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It's not a stimulus, it's deficit spending

Andrew Samwick

TEXT OF COMMENTARY

KAI RYSSDAL: President Bush made a cameo appearance at that GOP retreat out in West Virgina today. He said he's glad Democrats and Republicans have found a way to finally get along. But commentator Andrew Samwick says the pricetag for all that collegiality is going to be too high.


ANDREW SAMWICK: Bipartisan consensus may not be all that it is cracked up to be.

The $150 billion package has two main features: First, it provides rebates for low- and middle-income households. Second, it offers incentives for businesses to encourage spending.

There has been no discussion to repay the money through higher taxes in the near term. We should drop the euphemism of "stimulus package" and call this agreement by its proper name: "Deficit spending."

It's ironic that the proposed cure for our economic woes is just a different strain of the disease. Cheap credit and imprudent lending policies by some bad actors in recent years led to over-consumption and over-investment in the real estate sector. The result was economic activity beyond the level more sensible policies would have yielded.

But hindsight does not appear to be 20/20. If we acknowledge that bad loans fueled the mess, then why would we maintain the same level of activity through additional borrowing by the government? No good explanation comes to mind.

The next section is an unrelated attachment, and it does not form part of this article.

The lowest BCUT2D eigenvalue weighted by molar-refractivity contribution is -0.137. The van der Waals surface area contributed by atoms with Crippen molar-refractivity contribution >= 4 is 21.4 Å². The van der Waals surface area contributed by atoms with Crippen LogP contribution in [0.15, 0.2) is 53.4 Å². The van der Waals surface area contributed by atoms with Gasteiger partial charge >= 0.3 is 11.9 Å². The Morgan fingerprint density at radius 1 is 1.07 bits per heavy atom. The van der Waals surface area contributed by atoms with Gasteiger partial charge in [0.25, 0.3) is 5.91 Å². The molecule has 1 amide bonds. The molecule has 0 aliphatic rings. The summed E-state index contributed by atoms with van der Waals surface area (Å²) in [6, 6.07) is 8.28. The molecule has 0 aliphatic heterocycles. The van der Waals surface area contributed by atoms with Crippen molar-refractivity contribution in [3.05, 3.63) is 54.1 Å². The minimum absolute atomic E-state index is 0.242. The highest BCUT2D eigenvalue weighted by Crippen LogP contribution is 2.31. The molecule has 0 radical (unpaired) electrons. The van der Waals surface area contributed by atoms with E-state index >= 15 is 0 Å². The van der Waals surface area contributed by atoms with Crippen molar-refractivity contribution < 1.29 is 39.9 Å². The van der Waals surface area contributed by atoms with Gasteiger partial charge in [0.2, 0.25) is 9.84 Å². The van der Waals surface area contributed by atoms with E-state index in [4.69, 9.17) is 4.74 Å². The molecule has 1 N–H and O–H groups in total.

Maybe we're simply addicted to borrowing. We've maxed out our credit lines in the private sector and with the rest of the world. We will now use the government to write ourselves a check for $150 billion to be spent on our own consumption today but paid for by future generations.

Why are we entitled to pass them this additional debt? When the economy slows, we should expect some cyclical widening of the deficit. Even with no change in policy.

An honest fiscal policy would be calibrated to balance the federal budget over a complete business cycle. If we have no intention of running an additional $150 billion surplus when the economy turns around, then we have no business pushing this deficit bill forward now -- regardless of where we are in the electoral cycle.

RYSSDAL: Andrew Samwick is a professor of economics at Dartmouth College. In 2003 and 2004 he was the chief economist for the president's Council of Economic Advisors.

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